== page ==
dc.identifier.apacitation Beckett, T. (2004). <i>Language and dementia in bilingual settings : evidence from two case studies</i>. (Thesis). University of Cape Town ,Faculty of Humanities ,Centre for Applied Language and Literacy Studies and Services in Africa. Retrieved from http://hdl.handle.net/11427/7957 en_ZA
dc.identifier.chicagocitation Beckett, Tracy. <i>"Language and dementia in bilingual settings : evidence from two case studies."</i> Thesis., University of Cape Town ,Faculty of Humanities ,Centre for Applied Language and Literacy Studies and Services in Africa, 2004. http://hdl.handle.net/11427/7957 en_ZA
dc.identifier.vancouvercitation Beckett T. Language and dementia in bilingual settings : evidence from two case studies. [Thesis]. University of Cape Town ,Faculty of Humanities ,Centre for Applied Language and Literacy Studies and Services in Africa, 2004 [cited yyyy month dd]. Available from: http://hdl.handle.net/11427/7957 en_ZA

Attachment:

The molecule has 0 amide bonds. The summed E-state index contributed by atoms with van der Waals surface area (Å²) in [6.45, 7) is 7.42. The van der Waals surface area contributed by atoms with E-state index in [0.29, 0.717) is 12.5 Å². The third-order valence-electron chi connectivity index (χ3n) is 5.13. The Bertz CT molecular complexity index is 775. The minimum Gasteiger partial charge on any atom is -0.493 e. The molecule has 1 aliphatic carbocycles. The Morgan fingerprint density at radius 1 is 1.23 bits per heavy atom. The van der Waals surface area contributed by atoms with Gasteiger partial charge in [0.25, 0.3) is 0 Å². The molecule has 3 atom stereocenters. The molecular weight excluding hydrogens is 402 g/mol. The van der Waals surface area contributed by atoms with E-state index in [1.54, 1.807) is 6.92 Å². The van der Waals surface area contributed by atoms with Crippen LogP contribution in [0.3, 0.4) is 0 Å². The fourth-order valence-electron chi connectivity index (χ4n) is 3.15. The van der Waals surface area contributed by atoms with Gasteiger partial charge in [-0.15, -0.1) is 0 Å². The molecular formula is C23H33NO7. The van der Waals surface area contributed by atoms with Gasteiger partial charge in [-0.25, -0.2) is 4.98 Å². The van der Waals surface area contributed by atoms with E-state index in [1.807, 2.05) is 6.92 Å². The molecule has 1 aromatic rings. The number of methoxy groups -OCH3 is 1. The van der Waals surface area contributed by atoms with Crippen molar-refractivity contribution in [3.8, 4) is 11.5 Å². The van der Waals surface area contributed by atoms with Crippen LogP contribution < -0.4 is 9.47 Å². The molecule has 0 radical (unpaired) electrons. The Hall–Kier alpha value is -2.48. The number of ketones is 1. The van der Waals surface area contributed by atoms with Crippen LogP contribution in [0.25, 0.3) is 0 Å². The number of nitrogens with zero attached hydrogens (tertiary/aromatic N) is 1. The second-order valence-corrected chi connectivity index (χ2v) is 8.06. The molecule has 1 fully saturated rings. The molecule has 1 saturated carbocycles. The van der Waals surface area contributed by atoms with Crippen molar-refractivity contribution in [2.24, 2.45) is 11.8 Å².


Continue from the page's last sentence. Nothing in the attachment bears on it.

dc.identifier.ris TY - Thesis / Dissertation AU - Beckett, Tracy AB - This study used qualitative methodology for an analysis of the conversations of two communication-impaired bilingual elders diagnosed with a mild/moderate stage of Alzheimers's disease (AD). The aim of the study was to investigate the linguistic consequences of cognitive decline on language in English-Afrikaans co-ordinate bilinguals with AD by monitoring the changes in these linguistic outcomes after three months, and to see whether the two languaes are affected by AD in a comparable way. The impact of conversational disorders on clinicians and caregivers needs to be investigated to determine the full impact of a communication disorder such as AD from the perspective of the impaired speaker and the conversational partner, to functionally improve communication, self-esteem and psychosocial well-being. The results are based on observations and audio recordings of conversations with two participants. The results are presented broadly to demonstrate the participants' typical linguistic behaviour and reveal linguistic behaviour as a continuum that includes elements of both languages. Wide use of L1q in conversation domains that were allocated to the L2 was noted. The results show that the severity of AD and language proficiency are major contributing factors for language mixing. As the disease progressed, the conversational partner carried the cognitive responsibility for upholding/maintaining the conversation. Emerging from the study is an enhanced awareness of the need to combine studies in bilingualism with studies in ageing, since research of this nature is still in its infancy in applied language studies and applied linguistics in Africa. DA - 2004 DB - OpenUCT DP - University of Cape Town LK - https://open.uct.ac.za PB - University of Cape Town PY - 2004 T1 - Language and dementia in bilingual settings : evidence from two case studies TI - Language and dementia in bilingual settings : evidence from two case studies UR - http://hdl.handle.net/11427/7957 ER - en_ZA